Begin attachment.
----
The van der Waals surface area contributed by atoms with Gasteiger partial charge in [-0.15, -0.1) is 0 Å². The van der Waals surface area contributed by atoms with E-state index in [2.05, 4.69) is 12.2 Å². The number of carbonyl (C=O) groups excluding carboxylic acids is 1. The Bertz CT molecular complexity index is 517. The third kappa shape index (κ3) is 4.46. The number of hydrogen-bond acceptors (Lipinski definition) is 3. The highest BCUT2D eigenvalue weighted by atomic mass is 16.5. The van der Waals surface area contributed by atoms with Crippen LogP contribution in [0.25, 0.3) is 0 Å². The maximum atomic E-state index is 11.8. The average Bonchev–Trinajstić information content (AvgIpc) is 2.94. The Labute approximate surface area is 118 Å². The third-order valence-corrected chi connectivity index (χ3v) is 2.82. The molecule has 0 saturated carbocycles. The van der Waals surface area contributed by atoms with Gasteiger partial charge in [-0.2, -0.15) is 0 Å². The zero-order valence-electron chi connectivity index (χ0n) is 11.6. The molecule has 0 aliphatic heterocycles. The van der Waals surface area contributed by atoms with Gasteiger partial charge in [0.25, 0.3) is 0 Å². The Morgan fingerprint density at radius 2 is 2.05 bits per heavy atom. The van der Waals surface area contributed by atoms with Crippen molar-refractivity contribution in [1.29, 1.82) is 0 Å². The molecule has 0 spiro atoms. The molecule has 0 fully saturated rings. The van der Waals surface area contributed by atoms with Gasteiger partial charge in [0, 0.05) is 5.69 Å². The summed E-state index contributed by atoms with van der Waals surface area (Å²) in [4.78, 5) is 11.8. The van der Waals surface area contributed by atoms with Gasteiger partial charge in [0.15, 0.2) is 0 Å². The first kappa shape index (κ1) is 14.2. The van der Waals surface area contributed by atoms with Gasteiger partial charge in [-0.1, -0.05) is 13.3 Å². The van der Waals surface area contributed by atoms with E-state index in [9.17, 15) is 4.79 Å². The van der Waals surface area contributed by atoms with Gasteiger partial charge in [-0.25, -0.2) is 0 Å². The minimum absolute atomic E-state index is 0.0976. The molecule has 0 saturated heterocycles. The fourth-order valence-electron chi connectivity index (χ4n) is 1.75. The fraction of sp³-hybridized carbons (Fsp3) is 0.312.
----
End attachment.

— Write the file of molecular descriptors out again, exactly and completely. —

The van der Waals surface area contributed by atoms with Gasteiger partial charge in [-0.15, -0.1) is 0 Å². The van der Waals surface area contributed by atoms with E-state index in [2.05, 4.69) is 12.2 Å². The number of carbonyl (C=O) groups excluding carboxylic acids is 1. The Bertz CT molecular complexity index is 517. The third kappa shape index (κ3) is 4.46. The number of hydrogen-bond acceptors (Lipinski definition) is 3. The highest BCUT2D eigenvalue weighted by atomic mass is 16.5. The van der Waals surface area contributed by atoms with Crippen LogP contribution in [0.25, 0.3) is 0 Å². The maximum atomic E-state index is 11.8. The average Bonchev–Trinajstić information content (AvgIpc) is 2.94. The Labute approximate surface area is 118 Å². The third-order valence-corrected chi connectivity index (χ3v) is 2.82. The molecule has 0 saturated carbocycles. The van der Waals surface area contributed by atoms with Gasteiger partial charge in [-0.2, -0.15) is 0 Å². The zero-order valence-electron chi connectivity index (χ0n) is 11.6. The molecule has 0 aliphatic heterocycles. The van der Waals surface area contributed by atoms with Gasteiger partial charge in [0.25, 0.3) is 0 Å². The Morgan fingerprint density at radius 2 is 2.05 bits per heavy atom. The van der Waals surface area contributed by atoms with Crippen molar-refractivity contribution in [1.29, 1.82) is 0 Å². The molecule has 0 spiro atoms. The molecule has 0 fully saturated rings. The van der Waals surface area contributed by atoms with Gasteiger partial charge in [0, 0.05) is 5.69 Å². The summed E-state index contributed by atoms with van der Waals surface area (Å²) in [4.78, 5) is 11.8. The van der Waals surface area contributed by atoms with Gasteiger partial charge in [0.15, 0.2) is 0 Å². The first kappa shape index (κ1) is 14.2. The van der Waals surface area contributed by atoms with Gasteiger partial charge in [-0.1, -0.05) is 13.3 Å². The van der Waals surface area contributed by atoms with E-state index in [9.17, 15) is 4.79 Å². The van der Waals surface area contributed by atoms with Gasteiger partial charge in [-0.25, -0.2) is 0 Å². The minimum absolute atomic E-state index is 0.0976. The molecule has 0 saturated heterocycles. The fourth-order valence-electron chi connectivity index (χ4n) is 1.75. The fraction of sp³-hybridized carbons (Fsp3) is 0.312.